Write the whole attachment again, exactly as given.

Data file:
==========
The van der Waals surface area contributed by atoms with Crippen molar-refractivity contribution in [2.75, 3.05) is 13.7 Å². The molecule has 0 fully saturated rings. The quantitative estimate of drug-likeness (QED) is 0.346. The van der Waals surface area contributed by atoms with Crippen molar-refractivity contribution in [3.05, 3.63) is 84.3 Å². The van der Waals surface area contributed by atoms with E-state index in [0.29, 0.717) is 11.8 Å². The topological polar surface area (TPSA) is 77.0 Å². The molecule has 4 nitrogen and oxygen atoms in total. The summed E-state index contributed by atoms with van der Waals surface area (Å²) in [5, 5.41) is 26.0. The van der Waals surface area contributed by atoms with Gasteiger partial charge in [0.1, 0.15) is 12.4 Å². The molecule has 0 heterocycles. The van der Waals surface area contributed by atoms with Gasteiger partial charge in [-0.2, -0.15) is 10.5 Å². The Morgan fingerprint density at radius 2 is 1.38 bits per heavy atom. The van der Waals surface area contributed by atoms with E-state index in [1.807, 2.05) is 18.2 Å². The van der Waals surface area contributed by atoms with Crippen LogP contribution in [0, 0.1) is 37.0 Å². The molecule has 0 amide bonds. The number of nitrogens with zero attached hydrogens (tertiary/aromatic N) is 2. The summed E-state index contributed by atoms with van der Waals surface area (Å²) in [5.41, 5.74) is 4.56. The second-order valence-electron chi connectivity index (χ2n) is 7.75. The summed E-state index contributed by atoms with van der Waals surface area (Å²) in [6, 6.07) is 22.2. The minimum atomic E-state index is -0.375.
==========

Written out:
The van der Waals surface area contributed by atoms with Crippen molar-refractivity contribution in [2.75, 3.05) is 13.7 Å². The molecule has 0 fully saturated rings. The quantitative estimate of drug-likeness (QED) is 0.346. The van der Waals surface area contributed by atoms with Crippen molar-refractivity contribution in [3.05, 3.63) is 84.3 Å². The van der Waals surface area contributed by atoms with E-state index in [0.29, 0.717) is 11.8 Å². The topological polar surface area (TPSA) is 77.0 Å². The molecule has 4 nitrogen and oxygen atoms in total. The summed E-state index contributed by atoms with van der Waals surface area (Å²) in [5, 5.41) is 26.0. The van der Waals surface area contributed by atoms with Gasteiger partial charge in [0.1, 0.15) is 12.4 Å². The molecule has 0 heterocycles. The van der Waals surface area contributed by atoms with Gasteiger partial charge in [-0.2, -0.15) is 10.5 Å². The Morgan fingerprint density at radius 2 is 1.38 bits per heavy atom. The van der Waals surface area contributed by atoms with E-state index in [1.807, 2.05) is 18.2 Å². The van der Waals surface area contributed by atoms with Crippen LogP contribution in [0, 0.1) is 37.0 Å². The molecule has 0 amide bonds. The number of nitrogens with zero attached hydrogens (tertiary/aromatic N) is 2. The summed E-state index contributed by atoms with van der Waals surface area (Å²) in [5.41, 5.74) is 4.56. The second-order valence-electron chi connectivity index (χ2n) is 7.75. The summed E-state index contributed by atoms with van der Waals surface area (Å²) in [6, 6.07) is 22.2. The minimum atomic E-state index is -0.375.